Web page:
Do-It-Yourself Installation of Gutters

Rain gutters play an important role in protecting your home. They channel snow melt and rainwater that runs off your roof into a downspout and away from your home's foundation. This prevents water from dripping straight off the edge of the roof and collecting next in the ground next to your home, where it can leak into your basement and damage your foundation. Installing rain gutters can help save you money in the long term.

Rain gutters carry water away from your home.
  1. Hammer a nail about halfway into the fascia about 1 1/4 inches beneath the flashing on the high end of the gutter. The fascia is the flat board that covers the rafters beneath the roof.

  2. Go to the other end of the house where the gutter is being installed, and hammer another nail into the fascia to mark the low point of the gutter. Slope the gutter about 1/2 inch for every 10 feet of length. For example, if the gutter will be 30 feet long, the lower nail will be about 1 1/2 inches below the higher nail.

  3. Snap a chalk line between the two nails.

  4. Locate the spots where the rafters are nailed to the fascia (look for nails in the fascia every 16 inches). Mark these locations along the chalk line on every other rafter.

  5. Drill a 1/2-inch-deep pilot hole into the fascia at every mark along the chalk line.

  6. Connect fascia brackets to the fascia by driving 1/4-inch stainless steel lag screws into the pilot holes. If you're having trouble doing this, rub soap on the lag screws to help provide lubrication.

  7. Measure and cut the gutter to fit the length that you need. If the gutter is shorter than the length needed, overlap two pieces of gutter by 8 inches and join them together with pop rivets. If sections of the gutter will wrap around the side of the house, cut the ends at a 45-degree angle.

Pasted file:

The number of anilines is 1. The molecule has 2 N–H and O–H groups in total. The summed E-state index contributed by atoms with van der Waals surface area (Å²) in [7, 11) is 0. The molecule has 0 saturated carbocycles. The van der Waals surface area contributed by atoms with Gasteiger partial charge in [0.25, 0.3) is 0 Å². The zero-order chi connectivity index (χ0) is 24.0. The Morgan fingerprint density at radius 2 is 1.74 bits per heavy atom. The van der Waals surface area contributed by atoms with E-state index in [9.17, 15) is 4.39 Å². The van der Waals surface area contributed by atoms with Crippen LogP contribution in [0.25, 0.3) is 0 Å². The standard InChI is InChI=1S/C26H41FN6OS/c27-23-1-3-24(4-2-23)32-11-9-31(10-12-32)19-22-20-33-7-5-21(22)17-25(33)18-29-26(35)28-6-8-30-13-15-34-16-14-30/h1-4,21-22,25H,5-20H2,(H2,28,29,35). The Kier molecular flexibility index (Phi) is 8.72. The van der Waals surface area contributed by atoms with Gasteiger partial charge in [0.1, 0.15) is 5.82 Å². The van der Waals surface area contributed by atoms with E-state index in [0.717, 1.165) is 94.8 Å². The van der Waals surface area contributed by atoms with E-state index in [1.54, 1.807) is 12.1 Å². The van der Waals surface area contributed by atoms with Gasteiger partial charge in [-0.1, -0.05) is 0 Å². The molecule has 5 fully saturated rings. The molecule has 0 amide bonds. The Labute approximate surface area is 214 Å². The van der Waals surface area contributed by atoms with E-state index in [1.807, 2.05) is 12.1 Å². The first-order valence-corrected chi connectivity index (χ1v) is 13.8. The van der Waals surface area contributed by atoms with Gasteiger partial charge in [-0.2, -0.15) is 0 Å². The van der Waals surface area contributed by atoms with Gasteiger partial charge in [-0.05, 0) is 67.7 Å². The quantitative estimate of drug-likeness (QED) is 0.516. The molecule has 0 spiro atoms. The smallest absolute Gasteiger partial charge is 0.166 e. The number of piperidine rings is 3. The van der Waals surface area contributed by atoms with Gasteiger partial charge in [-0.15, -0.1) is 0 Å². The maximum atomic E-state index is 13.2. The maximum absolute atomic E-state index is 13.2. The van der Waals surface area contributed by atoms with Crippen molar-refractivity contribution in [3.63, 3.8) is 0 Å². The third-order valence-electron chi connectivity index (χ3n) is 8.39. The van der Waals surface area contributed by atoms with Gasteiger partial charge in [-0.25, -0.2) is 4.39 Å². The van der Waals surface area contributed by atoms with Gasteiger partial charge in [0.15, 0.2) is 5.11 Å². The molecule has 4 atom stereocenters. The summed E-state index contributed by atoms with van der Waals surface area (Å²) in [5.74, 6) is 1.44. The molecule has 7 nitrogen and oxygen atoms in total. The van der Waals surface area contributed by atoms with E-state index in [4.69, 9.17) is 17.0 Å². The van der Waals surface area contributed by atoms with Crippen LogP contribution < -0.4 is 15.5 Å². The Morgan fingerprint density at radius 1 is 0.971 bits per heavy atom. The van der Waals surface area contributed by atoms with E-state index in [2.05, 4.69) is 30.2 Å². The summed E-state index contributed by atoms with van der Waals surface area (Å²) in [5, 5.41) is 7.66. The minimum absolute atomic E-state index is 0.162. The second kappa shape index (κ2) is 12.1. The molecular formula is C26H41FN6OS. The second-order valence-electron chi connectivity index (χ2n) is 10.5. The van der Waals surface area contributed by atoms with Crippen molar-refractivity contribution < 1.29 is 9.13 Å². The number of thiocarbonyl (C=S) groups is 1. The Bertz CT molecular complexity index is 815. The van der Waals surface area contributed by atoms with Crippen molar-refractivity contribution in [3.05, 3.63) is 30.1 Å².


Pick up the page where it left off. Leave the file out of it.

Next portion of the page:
8. Connect the end cap to the end of the gutter by placing poop rivets 1 inch apart. Insert the tube of silicone caulk into the caulking gun with the tube nozzle pointing away from the trigger. Apply a thick bead of silicone caulk along the joint between the gutter and end cap on the inside of the gutter to prevent leaks.

  9. Turn the gutter upside-down. Hold a downspout outlet near the end of the gutter that will be the low end. Trace the outlet onto the gutter.

  10. Drill a hole into the center of the circle with a 1/4-inch drill bit.

  11. Turn the gutter over and drill a hole into the gutter with a 4-inch hole saw, using the 1/4-inch hole as a guide.

  12. Insert the downspout outlet into the hole and attach it to the gutter with four pop rivets around the edge. Apply a thick bead of silicone around the edge of the downspout outlet.

  13. Slide the gutter onto the brackets sticking out of the fascia. Rotate the gutter up until the back edge of the gutter catches the hooks on the back of the brackets.

  14. Drill a hole in the front of the gutter with a 3/16-inch drill bit. Drill through the screw mounting hole in the bracket.

  15. Connect the gutter to the brackets with 1-inch-long No. 8-32 stainless steel machine screws and flanged nuts.

  16. Wrap a strip miter under each joint along the length of the gutter and secure it to the gutter with eight pop rivets.

  17. Connect a downspout elbow to the outlet tube coming out of the gutter. Place another downspout on the ground directly underneath the one connected to the gutter. Measure the distance between the two and cut a piece of downspout to fit the length between the two downspout elbows.

  18. Crimp the edges of the downspout elbows slightly inward with needle-nose pliers so the elbows will fit inside the downspout tube.

  19. Connect the downspout to the downspout elbows with screws or pop rivets.

About the Author

Carson Barrett began writing professionally in 2009. He has been published on various websites. Barrett is currently attending Bucks County Community College, pursuing a Bachelor of Arts in sports management.